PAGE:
Suggested activities to be implemented when Legionella laboratory results are not indicative of well-controlled growth per performance indicators above:
- Review sample collection, handling, and testing for potential errors.
- Confirm that system equipment is in good working order and functioning as intended.
- Review records to confirm that the WMP was implemented as designed (verification).
- Review assumptions about operating conditions, such as physical and chemical characteristics of incoming water.
- Re-evaluate fundamental aspects of the WMP, including analysis of hazardous conditions, cleaning, maintenance procedures, chemical treatment, and other aspects that could affect Legionella testing.
- Adjust WMP as necessary to address any deficiencies identified.
- Consider whether remedial treatment is needed only after completion of the above.
- If remedial treatment was performed, wait at least 48 hours after the system returns to normal operating conditions and retest a set of representative samples to confirm the effectiveness of the response.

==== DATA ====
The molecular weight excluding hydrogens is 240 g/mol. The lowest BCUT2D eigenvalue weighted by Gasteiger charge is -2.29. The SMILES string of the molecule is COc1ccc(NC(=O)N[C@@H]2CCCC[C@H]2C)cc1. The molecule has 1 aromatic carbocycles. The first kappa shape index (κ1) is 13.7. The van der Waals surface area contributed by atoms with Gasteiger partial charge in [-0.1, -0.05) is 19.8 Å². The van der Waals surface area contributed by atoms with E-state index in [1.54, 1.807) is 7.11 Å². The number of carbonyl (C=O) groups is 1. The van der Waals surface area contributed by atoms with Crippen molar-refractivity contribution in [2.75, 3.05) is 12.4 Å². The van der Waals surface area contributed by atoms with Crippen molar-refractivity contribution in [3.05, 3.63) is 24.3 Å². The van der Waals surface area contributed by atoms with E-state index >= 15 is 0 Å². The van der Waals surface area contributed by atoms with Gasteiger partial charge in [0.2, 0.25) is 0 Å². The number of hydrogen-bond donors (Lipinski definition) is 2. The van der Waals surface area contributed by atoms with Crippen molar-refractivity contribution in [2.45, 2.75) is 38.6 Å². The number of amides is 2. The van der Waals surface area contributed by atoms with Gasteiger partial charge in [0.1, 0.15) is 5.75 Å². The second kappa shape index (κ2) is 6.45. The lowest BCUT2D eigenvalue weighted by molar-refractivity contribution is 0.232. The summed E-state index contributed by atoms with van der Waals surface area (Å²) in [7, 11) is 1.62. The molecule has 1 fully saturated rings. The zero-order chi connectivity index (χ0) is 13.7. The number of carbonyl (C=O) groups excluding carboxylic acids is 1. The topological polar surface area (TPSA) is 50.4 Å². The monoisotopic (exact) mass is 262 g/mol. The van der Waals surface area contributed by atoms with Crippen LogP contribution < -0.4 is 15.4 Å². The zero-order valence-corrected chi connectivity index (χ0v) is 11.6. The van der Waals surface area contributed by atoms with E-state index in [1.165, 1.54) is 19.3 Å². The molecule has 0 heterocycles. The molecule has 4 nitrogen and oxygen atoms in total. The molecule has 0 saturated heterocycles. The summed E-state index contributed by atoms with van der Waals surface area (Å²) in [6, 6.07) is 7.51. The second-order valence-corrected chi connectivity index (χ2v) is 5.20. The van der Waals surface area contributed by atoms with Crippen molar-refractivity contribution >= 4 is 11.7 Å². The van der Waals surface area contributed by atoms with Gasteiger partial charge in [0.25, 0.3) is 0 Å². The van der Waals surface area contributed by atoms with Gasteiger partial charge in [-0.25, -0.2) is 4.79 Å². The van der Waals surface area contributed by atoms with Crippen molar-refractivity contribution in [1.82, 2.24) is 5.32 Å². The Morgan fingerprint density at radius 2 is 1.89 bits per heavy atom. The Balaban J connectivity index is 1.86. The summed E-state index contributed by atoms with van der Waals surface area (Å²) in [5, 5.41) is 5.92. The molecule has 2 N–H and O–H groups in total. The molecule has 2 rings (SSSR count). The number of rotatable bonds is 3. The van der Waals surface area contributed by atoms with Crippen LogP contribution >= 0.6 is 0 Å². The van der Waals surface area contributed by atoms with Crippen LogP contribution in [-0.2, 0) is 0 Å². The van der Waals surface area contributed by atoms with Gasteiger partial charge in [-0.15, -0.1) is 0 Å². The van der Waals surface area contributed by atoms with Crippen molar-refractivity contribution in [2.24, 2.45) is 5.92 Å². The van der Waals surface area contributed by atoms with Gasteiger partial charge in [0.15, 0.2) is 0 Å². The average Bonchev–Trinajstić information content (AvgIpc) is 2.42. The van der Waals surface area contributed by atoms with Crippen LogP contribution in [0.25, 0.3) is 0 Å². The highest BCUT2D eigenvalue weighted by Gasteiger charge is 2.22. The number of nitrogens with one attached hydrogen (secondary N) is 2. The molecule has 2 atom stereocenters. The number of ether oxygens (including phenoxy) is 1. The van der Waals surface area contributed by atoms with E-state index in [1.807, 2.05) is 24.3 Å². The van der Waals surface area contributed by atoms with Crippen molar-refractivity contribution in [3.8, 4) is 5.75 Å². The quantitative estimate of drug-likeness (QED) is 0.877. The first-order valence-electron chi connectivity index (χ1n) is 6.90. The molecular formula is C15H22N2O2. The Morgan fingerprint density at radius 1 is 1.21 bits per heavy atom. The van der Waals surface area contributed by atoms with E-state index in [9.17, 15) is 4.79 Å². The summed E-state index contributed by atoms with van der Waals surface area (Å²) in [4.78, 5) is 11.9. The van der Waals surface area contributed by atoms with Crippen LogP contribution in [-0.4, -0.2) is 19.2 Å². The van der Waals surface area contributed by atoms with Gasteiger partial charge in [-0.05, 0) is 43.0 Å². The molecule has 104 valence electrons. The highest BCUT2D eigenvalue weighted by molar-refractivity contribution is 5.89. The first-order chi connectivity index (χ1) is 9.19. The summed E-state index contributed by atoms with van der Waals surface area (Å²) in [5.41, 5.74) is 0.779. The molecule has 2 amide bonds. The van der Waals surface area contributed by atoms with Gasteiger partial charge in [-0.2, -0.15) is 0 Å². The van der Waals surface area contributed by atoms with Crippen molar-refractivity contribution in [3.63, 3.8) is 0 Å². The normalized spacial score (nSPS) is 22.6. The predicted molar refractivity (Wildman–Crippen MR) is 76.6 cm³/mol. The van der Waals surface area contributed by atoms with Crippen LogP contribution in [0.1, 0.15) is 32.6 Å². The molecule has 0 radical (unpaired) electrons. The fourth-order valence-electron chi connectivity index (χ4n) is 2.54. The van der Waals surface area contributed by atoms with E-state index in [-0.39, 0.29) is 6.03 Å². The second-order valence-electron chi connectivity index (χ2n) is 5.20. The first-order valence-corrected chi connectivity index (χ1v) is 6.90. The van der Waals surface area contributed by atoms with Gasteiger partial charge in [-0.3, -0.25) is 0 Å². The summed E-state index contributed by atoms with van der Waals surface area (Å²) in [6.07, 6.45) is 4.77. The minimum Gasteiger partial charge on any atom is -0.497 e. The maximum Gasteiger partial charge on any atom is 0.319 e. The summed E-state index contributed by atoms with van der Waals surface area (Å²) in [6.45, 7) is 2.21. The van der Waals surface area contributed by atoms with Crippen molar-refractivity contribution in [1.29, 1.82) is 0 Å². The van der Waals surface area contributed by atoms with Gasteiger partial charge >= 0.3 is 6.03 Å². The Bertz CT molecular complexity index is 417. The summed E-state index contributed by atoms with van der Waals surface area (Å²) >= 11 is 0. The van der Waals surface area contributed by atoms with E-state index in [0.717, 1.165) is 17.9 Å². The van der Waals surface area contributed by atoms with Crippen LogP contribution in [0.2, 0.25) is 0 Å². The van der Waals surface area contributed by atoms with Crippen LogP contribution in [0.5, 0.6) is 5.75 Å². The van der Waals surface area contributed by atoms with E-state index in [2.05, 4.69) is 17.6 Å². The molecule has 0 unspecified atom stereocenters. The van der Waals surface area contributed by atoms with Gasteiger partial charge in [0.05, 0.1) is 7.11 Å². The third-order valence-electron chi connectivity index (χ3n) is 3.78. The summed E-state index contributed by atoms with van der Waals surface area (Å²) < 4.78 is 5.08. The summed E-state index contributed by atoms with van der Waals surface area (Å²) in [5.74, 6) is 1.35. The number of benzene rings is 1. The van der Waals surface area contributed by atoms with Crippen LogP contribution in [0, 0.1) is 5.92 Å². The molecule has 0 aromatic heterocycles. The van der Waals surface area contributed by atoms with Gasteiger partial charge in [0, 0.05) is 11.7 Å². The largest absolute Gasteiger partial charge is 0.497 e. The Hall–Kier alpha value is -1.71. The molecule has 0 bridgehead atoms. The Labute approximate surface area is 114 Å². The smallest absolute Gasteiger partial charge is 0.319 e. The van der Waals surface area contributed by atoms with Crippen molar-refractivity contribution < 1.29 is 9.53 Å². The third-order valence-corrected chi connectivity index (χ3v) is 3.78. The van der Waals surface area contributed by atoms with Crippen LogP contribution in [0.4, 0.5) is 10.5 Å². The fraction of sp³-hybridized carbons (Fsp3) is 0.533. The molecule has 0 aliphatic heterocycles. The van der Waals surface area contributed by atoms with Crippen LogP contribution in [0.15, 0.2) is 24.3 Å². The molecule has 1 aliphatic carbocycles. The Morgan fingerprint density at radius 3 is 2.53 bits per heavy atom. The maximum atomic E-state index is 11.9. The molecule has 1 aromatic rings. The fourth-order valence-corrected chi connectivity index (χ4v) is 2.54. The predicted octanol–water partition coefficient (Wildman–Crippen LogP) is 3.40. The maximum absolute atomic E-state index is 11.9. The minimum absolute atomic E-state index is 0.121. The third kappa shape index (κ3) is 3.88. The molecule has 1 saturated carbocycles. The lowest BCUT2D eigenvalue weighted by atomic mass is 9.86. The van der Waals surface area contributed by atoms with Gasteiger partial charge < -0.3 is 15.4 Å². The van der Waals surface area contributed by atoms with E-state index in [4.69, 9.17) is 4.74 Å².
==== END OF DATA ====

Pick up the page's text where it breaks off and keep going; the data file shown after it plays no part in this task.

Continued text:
If Legionella growth does not appear well controlled in healthcare facilities or facilities with populations at increased risk for Legionnaires’ disease, consider implementing immediate control measures to protect people from exposure to water aerosols while implementing the guidance above.
Note, if the root causes of Legionella growth are not identified and controlled, Legionella growth is likely to reoccur.
Whenever a case of disease is associated with a water system as determined by the public health AHJ, always:
- Review WMP verification and validation activities
- Verification: Are the WMP activities occurring as intended?
- Validation: Are the WMP activities working as intended and effective for Legionella control?
- Re-evaluate and revise WMP if needed
- Toolkit for Controlling Legionella in Common Sources of Exposure
- Toolkit: Developing a water management program to reduce Legionella growth and spread in buildings: A practical guide to implementing industry standards
- Prevent LD Training
- ASHRAE Guideline 12-2020external icon
- Immediate Control Measures for Healthcare Facilities
- Sampling Procedure and Potential Sampling Sites for Investigationspdf icon
- Legionella Environmental Assessment Formpdf icon